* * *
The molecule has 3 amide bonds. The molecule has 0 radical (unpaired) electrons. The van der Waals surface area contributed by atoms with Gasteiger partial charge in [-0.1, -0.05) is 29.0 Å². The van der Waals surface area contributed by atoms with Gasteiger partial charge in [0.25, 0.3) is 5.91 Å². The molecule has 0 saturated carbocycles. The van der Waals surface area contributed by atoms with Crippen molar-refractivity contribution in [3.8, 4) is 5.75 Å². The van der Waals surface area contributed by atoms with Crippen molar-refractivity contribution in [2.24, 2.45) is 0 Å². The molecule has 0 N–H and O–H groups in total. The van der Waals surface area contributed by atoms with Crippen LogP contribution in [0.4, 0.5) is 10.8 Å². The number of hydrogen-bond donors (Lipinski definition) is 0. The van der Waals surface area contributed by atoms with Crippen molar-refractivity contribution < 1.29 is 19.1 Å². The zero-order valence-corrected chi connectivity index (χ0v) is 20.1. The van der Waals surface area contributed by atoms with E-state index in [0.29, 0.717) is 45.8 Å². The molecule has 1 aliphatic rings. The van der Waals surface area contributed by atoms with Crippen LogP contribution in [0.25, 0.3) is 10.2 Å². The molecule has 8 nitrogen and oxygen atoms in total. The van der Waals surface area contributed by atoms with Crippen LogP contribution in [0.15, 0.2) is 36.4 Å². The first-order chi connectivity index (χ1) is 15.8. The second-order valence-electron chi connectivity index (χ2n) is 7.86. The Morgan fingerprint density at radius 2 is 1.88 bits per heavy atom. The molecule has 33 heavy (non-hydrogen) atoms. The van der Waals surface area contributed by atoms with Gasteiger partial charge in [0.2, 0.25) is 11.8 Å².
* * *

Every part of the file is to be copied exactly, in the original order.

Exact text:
The molecule has 3 amide bonds. The molecule has 0 radical (unpaired) electrons. The van der Waals surface area contributed by atoms with Gasteiger partial charge in [-0.1, -0.05) is 29.0 Å². The van der Waals surface area contributed by atoms with Gasteiger partial charge in [0.25, 0.3) is 5.91 Å². The molecule has 0 saturated carbocycles. The van der Waals surface area contributed by atoms with Crippen molar-refractivity contribution in [3.8, 4) is 5.75 Å². The van der Waals surface area contributed by atoms with Crippen molar-refractivity contribution in [2.24, 2.45) is 0 Å². The molecule has 0 N–H and O–H groups in total. The van der Waals surface area contributed by atoms with Crippen LogP contribution in [0.4, 0.5) is 10.8 Å². The number of hydrogen-bond donors (Lipinski definition) is 0. The van der Waals surface area contributed by atoms with Crippen molar-refractivity contribution < 1.29 is 19.1 Å². The zero-order valence-corrected chi connectivity index (χ0v) is 20.1. The van der Waals surface area contributed by atoms with E-state index in [0.29, 0.717) is 45.8 Å². The molecule has 1 aliphatic rings. The van der Waals surface area contributed by atoms with Crippen LogP contribution in [0.25, 0.3) is 10.2 Å². The molecule has 8 nitrogen and oxygen atoms in total. The van der Waals surface area contributed by atoms with Crippen LogP contribution in [0.15, 0.2) is 36.4 Å². The first-order chi connectivity index (χ1) is 15.8. The second-order valence-electron chi connectivity index (χ2n) is 7.86. The Morgan fingerprint density at radius 2 is 1.88 bits per heavy atom. The molecule has 33 heavy (non-hydrogen) atoms. The van der Waals surface area contributed by atoms with Gasteiger partial charge in [0.2, 0.25) is 11.8 Å².